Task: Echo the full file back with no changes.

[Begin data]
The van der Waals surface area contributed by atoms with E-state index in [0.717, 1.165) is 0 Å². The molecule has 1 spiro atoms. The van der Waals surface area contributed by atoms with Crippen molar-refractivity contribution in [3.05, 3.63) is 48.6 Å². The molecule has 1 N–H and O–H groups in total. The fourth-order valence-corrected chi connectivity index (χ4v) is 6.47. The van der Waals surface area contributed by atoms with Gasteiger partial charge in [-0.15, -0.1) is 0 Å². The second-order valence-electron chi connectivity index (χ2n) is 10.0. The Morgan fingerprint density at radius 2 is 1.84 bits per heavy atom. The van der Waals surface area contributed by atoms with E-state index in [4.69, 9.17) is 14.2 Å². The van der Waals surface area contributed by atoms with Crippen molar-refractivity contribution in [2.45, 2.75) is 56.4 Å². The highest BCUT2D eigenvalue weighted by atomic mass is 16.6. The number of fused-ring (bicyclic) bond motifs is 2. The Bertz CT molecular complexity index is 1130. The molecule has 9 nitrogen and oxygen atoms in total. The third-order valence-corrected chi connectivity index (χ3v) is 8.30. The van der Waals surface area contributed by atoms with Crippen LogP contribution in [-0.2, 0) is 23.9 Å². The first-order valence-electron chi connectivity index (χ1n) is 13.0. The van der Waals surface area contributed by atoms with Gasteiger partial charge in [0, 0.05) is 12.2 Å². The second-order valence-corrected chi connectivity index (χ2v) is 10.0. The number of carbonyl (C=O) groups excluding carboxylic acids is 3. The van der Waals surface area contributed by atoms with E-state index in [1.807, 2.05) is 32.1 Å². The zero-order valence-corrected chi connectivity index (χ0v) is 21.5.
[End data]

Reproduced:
The van der Waals surface area contributed by atoms with E-state index in [0.717, 1.165) is 0 Å². The molecule has 1 spiro atoms. The van der Waals surface area contributed by atoms with Crippen molar-refractivity contribution in [3.05, 3.63) is 48.6 Å². The molecule has 1 N–H and O–H groups in total. The fourth-order valence-corrected chi connectivity index (χ4v) is 6.47. The van der Waals surface area contributed by atoms with Gasteiger partial charge in [-0.15, -0.1) is 0 Å². The second-order valence-electron chi connectivity index (χ2n) is 10.0. The Morgan fingerprint density at radius 2 is 1.84 bits per heavy atom. The van der Waals surface area contributed by atoms with E-state index in [4.69, 9.17) is 14.2 Å². The van der Waals surface area contributed by atoms with Crippen molar-refractivity contribution in [2.45, 2.75) is 56.4 Å². The highest BCUT2D eigenvalue weighted by atomic mass is 16.6. The number of fused-ring (bicyclic) bond motifs is 2. The Bertz CT molecular complexity index is 1130. The molecule has 9 nitrogen and oxygen atoms in total. The third-order valence-corrected chi connectivity index (χ3v) is 8.30. The van der Waals surface area contributed by atoms with Crippen LogP contribution in [-0.2, 0) is 23.9 Å². The first-order valence-electron chi connectivity index (χ1n) is 13.0. The van der Waals surface area contributed by atoms with Gasteiger partial charge in [0, 0.05) is 12.2 Å². The second-order valence-corrected chi connectivity index (χ2v) is 10.0. The number of carbonyl (C=O) groups excluding carboxylic acids is 3. The van der Waals surface area contributed by atoms with E-state index in [1.807, 2.05) is 32.1 Å². The zero-order valence-corrected chi connectivity index (χ0v) is 21.5.